Students need feedback, compliments and constructive criticism on their progress and learning process. If you’re going to dish out compliments, make sure they are not empty compliments to students filled with generalities like, “You’re so smart,” or “Great job!” Students will value and respect teachers that are honest, fair, and provide (age appropriate) feedback that they can work with, grow from, and understand. I also believe this will facilitate trust between the teacher and the student so that the child will be more open to constructive criticism and feedback during the times when the student is challenged.
Try the following as examples.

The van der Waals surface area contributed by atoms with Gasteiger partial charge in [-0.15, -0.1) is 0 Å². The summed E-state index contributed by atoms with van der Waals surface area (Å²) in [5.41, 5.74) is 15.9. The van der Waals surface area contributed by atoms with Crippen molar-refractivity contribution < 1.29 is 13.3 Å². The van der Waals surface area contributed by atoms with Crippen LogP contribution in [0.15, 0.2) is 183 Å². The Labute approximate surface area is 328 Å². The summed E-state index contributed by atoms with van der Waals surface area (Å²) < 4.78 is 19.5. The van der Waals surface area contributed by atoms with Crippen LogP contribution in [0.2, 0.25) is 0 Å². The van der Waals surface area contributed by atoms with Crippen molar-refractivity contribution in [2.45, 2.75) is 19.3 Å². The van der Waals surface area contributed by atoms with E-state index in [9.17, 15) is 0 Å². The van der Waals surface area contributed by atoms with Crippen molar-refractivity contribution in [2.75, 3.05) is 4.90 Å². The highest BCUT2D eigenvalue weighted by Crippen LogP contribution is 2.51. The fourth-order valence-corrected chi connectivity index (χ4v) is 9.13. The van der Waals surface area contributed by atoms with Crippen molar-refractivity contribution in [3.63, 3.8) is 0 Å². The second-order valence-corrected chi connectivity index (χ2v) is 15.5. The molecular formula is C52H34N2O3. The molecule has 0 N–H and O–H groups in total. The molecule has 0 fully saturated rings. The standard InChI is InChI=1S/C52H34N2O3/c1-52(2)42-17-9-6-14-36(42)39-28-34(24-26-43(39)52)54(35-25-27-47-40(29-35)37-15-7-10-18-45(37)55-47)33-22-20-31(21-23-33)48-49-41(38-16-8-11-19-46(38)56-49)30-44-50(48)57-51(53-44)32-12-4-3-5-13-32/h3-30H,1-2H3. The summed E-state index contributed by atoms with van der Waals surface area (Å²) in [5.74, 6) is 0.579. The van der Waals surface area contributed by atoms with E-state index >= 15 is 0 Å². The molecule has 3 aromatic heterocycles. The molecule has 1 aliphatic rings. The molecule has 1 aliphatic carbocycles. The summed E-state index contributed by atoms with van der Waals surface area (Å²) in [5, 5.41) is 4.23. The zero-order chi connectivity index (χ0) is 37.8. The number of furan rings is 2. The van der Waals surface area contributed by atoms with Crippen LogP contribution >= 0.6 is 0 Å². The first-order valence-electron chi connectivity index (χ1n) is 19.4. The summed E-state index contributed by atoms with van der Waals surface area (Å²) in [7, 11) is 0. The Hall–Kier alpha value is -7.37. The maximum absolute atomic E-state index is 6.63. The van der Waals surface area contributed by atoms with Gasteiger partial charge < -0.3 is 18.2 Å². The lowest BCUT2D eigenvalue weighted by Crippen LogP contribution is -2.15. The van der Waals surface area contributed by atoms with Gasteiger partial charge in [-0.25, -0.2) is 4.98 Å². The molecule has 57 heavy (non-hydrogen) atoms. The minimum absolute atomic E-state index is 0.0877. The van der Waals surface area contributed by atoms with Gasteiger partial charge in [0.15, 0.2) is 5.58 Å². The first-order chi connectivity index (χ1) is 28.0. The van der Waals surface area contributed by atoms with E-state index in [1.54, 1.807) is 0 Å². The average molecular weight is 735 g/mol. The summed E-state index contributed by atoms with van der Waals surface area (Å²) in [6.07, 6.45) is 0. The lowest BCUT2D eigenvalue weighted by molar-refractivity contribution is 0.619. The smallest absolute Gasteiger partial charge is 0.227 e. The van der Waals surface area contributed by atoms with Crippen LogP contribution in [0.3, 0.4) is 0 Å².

“You did great work on this project because you provided evidence that underscored your arguments. Additionally, you cited more than the required number of sources.”
“These word problems were challenging; you answered a few questions correctly, let’s discuss why. On some other problems, you made some errors, let’s see if we can find out where you went wrong.”
“It’s not clear what you mean in the highlighted sentence. Can you reword this? … Are you trying to say _________? If so, consider rewording the sentence like this ______________.”engage students in opportunities to reflect on the learning process, ask questions, give specific feedback
- Engage students in opportunities to reflect on the learning process
- Ask questions of the student
- Give specific feedback (link to rubrics/expectations)
- Don’t praise intelligence, rather the specific work
- Don’t praise trivial accomplishments/weak efforts
- Encourage reflection, goal setting, and regularly check in with students on progress towards goals